About concrete poetry
by Jean-François Bory

I would like to begin with an anecdote that, in my opinion, demonstrates very well what concrete poetry is.

One day the painter Edgar Degas went to dinner at the home of his friend Stéphane Mallarmé and said to him: “My dear Stéphane, I don’t understand what is happening. Last week I had some excellent ideas and in my enthusiasm I wrote a large number of poems, but they are all very bad. How can this be?”

“My dear friend”, Mallarmé replied, “one does not write with ideas but with words!”(1)

You will note that Mallarmé said with words, not with letters.

Any attempt to manipulate letters alone inevitably leads into the domain of visual art or decorative calligraphy.

Moreover, all concrete or visual poets consider themselves to be writers first and foremost. It is true that some of them hover on the threshold of linguistic abstraction, but I have never met a concrete poet who considers him- or herself to be primarily a visual artist. The principal subject of the concrete poet is language itself.

The failure of this excessively visual tendency is exemplified by lettrisme movement, which ended up in a blind alley.

The smallest unit of language is not in fact the letter but the phoneme. We need only to examine the first cuneiform writings (or hieroglyphics or ideograms) to realise that every language involves a representation of sounds comprised of a complex combination of signs Arabic calligraphy, elaborate though it is, is always constituted of words and meanings.

Otherwise stated, language can go no further than the distance that separates the signifier and the signified. This distance is considerable and infinite.

As the structuralists explained (Roland Barthes, Michel Foucault and also, is a more premonitory fashion, Walter Benjamin in his rare text “Je range ma biblothèque” (2)(“Organizing my bookshelf”)), the signified represents the potentiality of the word and the signified its final meaning.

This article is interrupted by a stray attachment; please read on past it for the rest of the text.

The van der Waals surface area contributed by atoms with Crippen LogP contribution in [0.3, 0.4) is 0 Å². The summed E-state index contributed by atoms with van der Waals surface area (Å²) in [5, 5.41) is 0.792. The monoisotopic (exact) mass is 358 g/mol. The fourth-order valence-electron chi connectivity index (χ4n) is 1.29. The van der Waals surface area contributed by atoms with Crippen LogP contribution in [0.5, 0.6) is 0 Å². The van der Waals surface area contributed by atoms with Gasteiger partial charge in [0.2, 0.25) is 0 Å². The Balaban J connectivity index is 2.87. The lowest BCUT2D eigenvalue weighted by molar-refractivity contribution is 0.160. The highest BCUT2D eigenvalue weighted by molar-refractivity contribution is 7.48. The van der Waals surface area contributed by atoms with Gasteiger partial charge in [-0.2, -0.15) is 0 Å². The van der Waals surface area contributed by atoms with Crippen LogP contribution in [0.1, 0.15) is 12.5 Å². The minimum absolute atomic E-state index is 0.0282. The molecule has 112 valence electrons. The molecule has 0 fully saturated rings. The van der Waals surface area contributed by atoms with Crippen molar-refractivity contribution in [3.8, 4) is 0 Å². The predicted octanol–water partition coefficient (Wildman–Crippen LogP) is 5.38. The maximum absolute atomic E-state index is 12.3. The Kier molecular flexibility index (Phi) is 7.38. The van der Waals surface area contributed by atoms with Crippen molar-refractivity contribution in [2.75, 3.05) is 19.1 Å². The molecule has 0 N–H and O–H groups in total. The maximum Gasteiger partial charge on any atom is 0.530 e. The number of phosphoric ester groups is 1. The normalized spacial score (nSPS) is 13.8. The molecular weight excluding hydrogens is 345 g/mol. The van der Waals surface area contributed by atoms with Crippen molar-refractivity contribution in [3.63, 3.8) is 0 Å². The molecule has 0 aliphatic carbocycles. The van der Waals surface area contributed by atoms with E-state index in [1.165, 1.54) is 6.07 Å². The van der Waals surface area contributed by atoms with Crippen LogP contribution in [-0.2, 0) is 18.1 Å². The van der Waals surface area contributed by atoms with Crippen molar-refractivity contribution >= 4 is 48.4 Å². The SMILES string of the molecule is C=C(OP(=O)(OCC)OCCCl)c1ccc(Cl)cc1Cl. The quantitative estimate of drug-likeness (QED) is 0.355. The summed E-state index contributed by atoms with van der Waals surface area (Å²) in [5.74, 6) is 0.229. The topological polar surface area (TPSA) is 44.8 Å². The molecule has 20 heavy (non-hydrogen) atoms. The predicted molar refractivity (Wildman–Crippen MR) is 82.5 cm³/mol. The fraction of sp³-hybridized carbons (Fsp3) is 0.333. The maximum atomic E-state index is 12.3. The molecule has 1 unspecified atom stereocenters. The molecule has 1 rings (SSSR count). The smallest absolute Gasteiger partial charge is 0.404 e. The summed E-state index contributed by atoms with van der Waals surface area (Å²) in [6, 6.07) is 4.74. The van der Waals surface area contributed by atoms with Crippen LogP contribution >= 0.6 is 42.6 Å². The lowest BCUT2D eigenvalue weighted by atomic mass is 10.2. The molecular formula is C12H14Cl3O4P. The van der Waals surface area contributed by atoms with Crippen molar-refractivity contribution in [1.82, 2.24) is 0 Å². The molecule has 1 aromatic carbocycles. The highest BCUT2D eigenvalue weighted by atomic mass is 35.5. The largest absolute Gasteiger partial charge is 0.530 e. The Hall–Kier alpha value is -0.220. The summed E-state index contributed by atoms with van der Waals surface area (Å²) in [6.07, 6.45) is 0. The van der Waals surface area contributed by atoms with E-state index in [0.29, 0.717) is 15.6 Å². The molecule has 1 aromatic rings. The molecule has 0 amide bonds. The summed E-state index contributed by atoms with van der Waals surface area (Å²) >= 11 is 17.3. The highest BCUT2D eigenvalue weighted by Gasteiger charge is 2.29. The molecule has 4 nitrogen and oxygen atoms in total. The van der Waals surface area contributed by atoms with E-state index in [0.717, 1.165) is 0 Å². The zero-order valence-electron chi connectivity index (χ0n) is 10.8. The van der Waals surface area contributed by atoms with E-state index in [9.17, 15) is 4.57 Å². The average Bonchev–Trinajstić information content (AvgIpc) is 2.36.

An obvious example of the interplay between signifier and signified can be found in Gomringer’s poem:

Americans and apricots

American apricots

Apricot Americans

Apricots and Americans (3)

Indeed, the pleasure we experience in reading this poem lies in the discrepancy between the apparent banality of the words upon first reading them and the way in which they expand in our mind, delighting us with the subtlety of their meanings.

The great American semantician and logician Alfred Korzibski wrote “the map is not the territory”(4). This is obviously true. But a map is also an object in the world.

The concrete poem is an object in the world.

Whereas traditional poetry claims to be the replica of the world, which is impossible, concrete poetry is more realistic and expounds the following simple truth: poems consist of words and are objects in their own right.

A concrete poem can, of course, stimulate our imagination in the same way that a map can make us think of a landscape. But this landscape is never the replica of an existing landscape, only a figment of the imagination.

In other words, we could say that traditional poetry is derived from Galileo’s view of the world whereas concrete poetry is closer to Quantum mechanics.

Concrete poetry is not the revolution that its numerous detractors feared it would be. It merely represents a different point of view regarding words and the world, a minuscule reform of the poetic language.

However, it represents a great step forward for modern poets!

I did not know a great deal about this in Paris in 1964. I was a twenty year old and a poet of the second wave of the concrete poetry. But I had the good fortune to know Raoul Hausmann, the former Berlin Dadaist, who lived in France. Even in the avant-garde we need to know about the past in order to advance into the future. My acquaintance with Raoul Hausmann was very useful to me. I also knew Francis Ponge who spent the summer holidays in the south of France every year with Elisabeth Walter and Max Bense.

Following the advice of these illustrious “godparents” I sent texts to Ilse and Pierre Garnier, the directors of the review Les Lettres. Pierre welcomed me with open arms, gave me the addresses of numerous concrete poets and published my work in his review. This is how, having made contact with Haroldo de Campos and the review invenção, I was the first to translate the first four cantos of Campos’ Galaxias. I published the translations in Change, the philosopher Jean-Pierre Faye’s review.